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Easy Ways to Reduce Your Plastic Footprint #4: Toothbrushes

Easy Ways to Reduce Your Plastic Footprint #4: Toothbrushes

Following dentist’s advice, we’re recommended to replace our toothbrush every three months. That’s four toothbrushes a year per person, or over 300 in the course of an average lifetime. It’s estimated that 150 million plastic toothbrushes are discarded in the UK every year and because they are made up of plastic, nylon and rubber, they cannot be recycled.

The plastic they are made from won’t break down in our lifetime, or our children’s lifetime, or even our grandchildren’s lifetime. That’s not a legacy that we should be leaving behind.

Scientists are worried that coral reefs are being irreparably damaged by coming into contact with items, like toothbrushes, that are made from polypropylene. This is due to the bacteria that thrive on plastic surfaces and then float around the ocean on the current, spreading the devastating diseases rapidly between coral reefs.

Thankfully, there is now quite a wide range of natural, bamboo alternatives out there. The ones we have chosen are made by Hydrophil - a German company producing fairtrade, vegan toothbrushes made from sustainable bamboo and costor-oil bristles. The company is water-neutral, meaning that their products are made using only natural ingredients that don’t require artificial irrigation to grow. The colours they use don’t contain chemical additives and won’t leave any residue when composted.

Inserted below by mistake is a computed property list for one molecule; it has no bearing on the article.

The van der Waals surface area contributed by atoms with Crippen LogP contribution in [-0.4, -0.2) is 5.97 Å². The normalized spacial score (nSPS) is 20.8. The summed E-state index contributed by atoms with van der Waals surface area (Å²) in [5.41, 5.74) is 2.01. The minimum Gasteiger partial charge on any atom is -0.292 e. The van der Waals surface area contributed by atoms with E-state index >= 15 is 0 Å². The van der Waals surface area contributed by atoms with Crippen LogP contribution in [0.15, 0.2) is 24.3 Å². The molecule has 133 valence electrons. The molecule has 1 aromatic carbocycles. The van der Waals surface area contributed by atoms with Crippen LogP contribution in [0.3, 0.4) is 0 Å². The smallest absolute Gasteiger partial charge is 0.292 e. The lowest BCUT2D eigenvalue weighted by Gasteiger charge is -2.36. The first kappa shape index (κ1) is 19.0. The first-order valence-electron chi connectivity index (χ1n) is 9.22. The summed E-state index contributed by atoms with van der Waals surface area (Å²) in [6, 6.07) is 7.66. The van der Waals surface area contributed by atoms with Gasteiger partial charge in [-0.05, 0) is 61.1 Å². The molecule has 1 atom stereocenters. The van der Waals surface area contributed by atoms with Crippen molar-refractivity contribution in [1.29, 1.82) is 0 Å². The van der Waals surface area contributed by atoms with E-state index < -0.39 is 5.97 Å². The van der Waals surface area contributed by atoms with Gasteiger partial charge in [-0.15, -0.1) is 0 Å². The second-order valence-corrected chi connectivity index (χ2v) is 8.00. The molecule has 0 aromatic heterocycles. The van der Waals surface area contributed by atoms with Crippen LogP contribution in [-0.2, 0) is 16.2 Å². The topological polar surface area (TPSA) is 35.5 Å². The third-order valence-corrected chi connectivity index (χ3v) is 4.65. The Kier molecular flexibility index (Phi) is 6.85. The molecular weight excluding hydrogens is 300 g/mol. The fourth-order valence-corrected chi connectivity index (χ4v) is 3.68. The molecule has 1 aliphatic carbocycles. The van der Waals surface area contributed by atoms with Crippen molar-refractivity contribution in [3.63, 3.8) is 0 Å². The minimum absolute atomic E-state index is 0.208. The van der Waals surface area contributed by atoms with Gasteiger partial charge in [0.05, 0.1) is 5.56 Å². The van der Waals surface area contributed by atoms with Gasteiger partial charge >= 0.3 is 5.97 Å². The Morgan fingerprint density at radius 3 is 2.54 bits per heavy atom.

To top it all off, Hydrophil have just launched the first-ever plant based bristles. Made from a renewable raw material (castor oil from seeds) they are 100% BPA-free and contain no petroleum. The raw material is used neither as food nor as animal feed, and its cultivation therefore does not compete with the cultivation areas for food.

This video shows you their bamboo toothbrush production process.

Hydrophil donate 10% of their profits to Viva con Agua; a water charity that provides access to clean drinking water for people living in the southern hemisphere.

It’s estimated that as many as a third of Brits now use electric toothbrushes and, as yet, there are no biodegradable electric toothbrushes. A recent US Kickstarter campaign for a battery-free, eco-friendly, biodegradable toothbrush powered by kinetic energy looks very interesting so perhaps it won’t be long until one comes on the market!

Have a read of our Battling Bathroom Bottles blog for more inspiration on how to ‘pass on plastic’ in the bathroom.

Bamboo toothbrush handles